Samuel Iheanyichukwu Ohuabunwa is a Nigerian businessman and former managing director and chairman of Neimeth International Pharmaceuticals Plc, formerly Pfizer Products Plc. As MD and chairman of Pfizer, he led a so called management buyout of Pfizer, turning it into Neimeth International.
Ohuabunwa as the managing director of Pfizer products was at the helm of the firm when it undertook a controversial Provan drug test in Kano in 1996. In 2008, though, he was not detained, a Kano high court judge granted him bail in relation to charges brought against Pfizer in a protracted legal battle.
Ohuabunwa initially wanted to study medicine but the onset of the Nigerian Civil war and the fours years of crisis and bloodshed that ensued, Ohuabunwa noticed he had wasted about 4 years and decided to look for a shorter course for studies. In 1972, he enrolled at the University of Ife to study pharmacy, a course which was closer to his original intention. In 1978, he joined Pfizer Products Plc as a pharmaceutical sales representatives with duties to promote products in doctors, health care professionals and pharmacists offices and stores in the old Bendel State and Ondo State. Then Pfizer was affiliated to Pfizer International, a multinational group with strong emphasis on research and development of new drugs.
At Pfizer, Ohuabunwa was made an area sales manager of the firm in 1980 and rose to become a national sales manger after a stint at the Eastern division. While working in the Eastern division, he expanded Pfizer's approved distributorship thereby increasing the opportunity for sales. In 1990, he was invited to join the board of the company after becoming the firm's marketing manager and after success in the sales division through different means including increased supervision of sales personnel.
In June 1993, he was appointed the managing director of Pfizer and immediately had to face the challenge of managing the firm in the aftermath of the June 12 political crisis. He was also concerned about divestment talk from the main shareholder, Pfizer International whose global strategy of marketing new drugs before their patents run out was not in sync with the Nigerian market that was heavily geared towards popular but older products. In 1997, the multinational Pfizer decided to divest 60% of its interest in the Nigerian company. Ohuabunwa with the help of Diamond Bank was able to secure financing to the tune of 270 million to purchase Pfize International's share of the local company. The purchased shares were unloaded to the management, employees and some external investors for purchase. However, the new company called Niemeth still maintained a relationship with Pfizer by producing their products and marketing their newer products in the Nigerian market, it also had the opportunity to become more adventurous and seek out other non Pfizer products and become more centered into delivering products for the Nigerian and African market instead of following global patterns.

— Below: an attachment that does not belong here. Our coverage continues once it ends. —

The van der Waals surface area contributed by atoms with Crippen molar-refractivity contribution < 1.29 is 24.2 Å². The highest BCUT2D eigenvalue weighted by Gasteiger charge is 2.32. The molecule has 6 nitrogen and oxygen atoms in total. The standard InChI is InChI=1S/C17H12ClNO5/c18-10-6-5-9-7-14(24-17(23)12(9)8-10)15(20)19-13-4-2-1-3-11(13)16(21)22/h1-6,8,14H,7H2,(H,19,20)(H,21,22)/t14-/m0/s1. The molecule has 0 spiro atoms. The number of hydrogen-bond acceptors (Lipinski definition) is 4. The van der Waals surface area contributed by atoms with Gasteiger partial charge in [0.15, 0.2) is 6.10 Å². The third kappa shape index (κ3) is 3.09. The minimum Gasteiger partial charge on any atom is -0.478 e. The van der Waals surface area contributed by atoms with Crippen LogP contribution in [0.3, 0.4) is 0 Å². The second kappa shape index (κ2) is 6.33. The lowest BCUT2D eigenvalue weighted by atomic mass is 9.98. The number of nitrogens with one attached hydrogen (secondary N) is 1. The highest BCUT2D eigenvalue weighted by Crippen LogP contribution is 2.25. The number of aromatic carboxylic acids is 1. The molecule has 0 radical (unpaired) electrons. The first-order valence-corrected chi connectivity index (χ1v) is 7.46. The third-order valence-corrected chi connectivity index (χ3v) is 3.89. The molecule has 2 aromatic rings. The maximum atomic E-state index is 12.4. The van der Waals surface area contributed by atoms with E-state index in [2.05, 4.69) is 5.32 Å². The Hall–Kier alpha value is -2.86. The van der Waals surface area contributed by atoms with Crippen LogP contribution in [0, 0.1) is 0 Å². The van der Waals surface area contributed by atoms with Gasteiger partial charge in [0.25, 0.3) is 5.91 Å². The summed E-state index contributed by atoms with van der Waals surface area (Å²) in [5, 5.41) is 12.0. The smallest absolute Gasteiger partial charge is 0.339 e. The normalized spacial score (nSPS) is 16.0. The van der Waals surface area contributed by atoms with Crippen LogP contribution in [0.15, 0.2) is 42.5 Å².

Ohuabunwa as written a book on social justice and empowerment; in 2005, he was a member of the National Political Reform Conference and during the time spoke on his themes of social justice and well as a desire for more private sector led control of the economy. He also founded an eponymous foundation on economic empowerment.
Ohuabunwa as served as the president of the Nigeria Employers Consultative Association, Business CLub, Ikeja and the Nigerian Economic Summit Group.